Brief Consultation to Families of Treatment Refusers with Symptoms of Obsessive Compulsive Disorder: Does It Impact Family Accommodation and Quality of Life?

Melanie M. VanDyke, C. Alec Pollard, Jacob Harper, Kyle E. Conlon

Research output: Contribution to journalArticle


Family members are often directly and significantly impacted by the restrictive demands of OCD, a frequently disabling disorder. Family accommodation behaviors (i.e., doing things for or because of the OCD sufferer that a person would not normally do) are associated with dysfunction, including poorer treatment responses in OCD sufferers and greater distress in family members. Although evidence suggests family-based intervention can reduce symptoms in OCD sufferers who participate in treatment, there is a lack of research documenting the impact of interventions designed for the families of OCD treatment refusers (TR). Brief Family Consultation (BFC) was developed by our clinical team to help families refocus their efforts on the things that they can realistically control and change (e.g., participation in compulsions). In this crossover study, twenty families related to an individual who exhibited OCD symptoms but had refused treatment were assigned to five phone sessions of either BFC or a psychoeducation condition. Compared to this credible, attention-placebo control group (Brief Educational Support; BES), BFC (but not BES) resulted in reductions in family accommodation behavior, yet neither BFC nor BES resulted in improved quality of life for family members of treatment refusers. BFC is one of the first interventions to be evaluated for its ability to help families when their loved ones with obsessive compulsive symptoms refuse treatment. This pilot study provides new insights for clinicians and researchers to better address the needs of these neglected families.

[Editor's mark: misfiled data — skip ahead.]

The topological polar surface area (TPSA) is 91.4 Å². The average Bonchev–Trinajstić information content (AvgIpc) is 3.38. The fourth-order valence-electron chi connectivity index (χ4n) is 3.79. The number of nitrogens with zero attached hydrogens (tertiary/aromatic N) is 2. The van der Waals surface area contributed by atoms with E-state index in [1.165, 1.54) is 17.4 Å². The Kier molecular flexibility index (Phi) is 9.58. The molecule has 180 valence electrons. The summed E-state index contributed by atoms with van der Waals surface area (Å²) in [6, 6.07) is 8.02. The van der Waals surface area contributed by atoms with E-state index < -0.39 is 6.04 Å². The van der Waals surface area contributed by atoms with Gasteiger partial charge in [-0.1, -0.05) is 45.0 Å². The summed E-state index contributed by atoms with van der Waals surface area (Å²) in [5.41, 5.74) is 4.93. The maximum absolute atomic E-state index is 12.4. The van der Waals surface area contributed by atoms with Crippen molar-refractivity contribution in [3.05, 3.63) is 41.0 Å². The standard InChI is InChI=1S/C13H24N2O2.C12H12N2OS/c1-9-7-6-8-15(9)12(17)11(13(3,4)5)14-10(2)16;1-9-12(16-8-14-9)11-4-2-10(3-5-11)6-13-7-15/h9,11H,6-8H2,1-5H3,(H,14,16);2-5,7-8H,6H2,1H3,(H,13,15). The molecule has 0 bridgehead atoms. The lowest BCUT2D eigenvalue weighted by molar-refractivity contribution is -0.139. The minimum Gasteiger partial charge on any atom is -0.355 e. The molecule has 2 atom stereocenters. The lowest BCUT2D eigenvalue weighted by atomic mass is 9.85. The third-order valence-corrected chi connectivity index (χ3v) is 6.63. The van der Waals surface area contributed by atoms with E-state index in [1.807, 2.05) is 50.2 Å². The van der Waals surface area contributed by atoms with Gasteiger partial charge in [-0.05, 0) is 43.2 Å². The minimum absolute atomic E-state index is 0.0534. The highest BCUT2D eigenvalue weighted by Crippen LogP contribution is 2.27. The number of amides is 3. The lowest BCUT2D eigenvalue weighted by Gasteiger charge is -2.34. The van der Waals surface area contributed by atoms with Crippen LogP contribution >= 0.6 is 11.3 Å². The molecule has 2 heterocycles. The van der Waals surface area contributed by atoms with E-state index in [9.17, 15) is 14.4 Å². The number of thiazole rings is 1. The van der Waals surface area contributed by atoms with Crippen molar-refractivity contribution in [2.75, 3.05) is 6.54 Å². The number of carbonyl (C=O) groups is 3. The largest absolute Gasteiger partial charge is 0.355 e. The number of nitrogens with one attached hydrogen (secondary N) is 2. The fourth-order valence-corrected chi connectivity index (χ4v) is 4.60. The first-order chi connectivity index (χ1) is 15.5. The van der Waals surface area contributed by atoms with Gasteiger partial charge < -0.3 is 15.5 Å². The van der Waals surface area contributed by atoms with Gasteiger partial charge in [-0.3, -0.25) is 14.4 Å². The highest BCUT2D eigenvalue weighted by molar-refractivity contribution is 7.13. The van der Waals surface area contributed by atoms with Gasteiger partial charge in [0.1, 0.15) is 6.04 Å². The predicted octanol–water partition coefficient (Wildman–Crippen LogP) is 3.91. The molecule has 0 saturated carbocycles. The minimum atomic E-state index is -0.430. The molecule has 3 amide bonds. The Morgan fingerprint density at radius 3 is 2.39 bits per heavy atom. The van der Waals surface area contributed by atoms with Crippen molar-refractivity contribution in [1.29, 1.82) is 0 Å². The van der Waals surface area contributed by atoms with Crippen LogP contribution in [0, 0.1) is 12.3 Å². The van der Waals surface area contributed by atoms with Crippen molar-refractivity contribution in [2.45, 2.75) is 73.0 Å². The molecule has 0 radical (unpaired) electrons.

Original languageUndefined/Unknown
JournalFaculty Publications
StatePublished - Jan 1 2015

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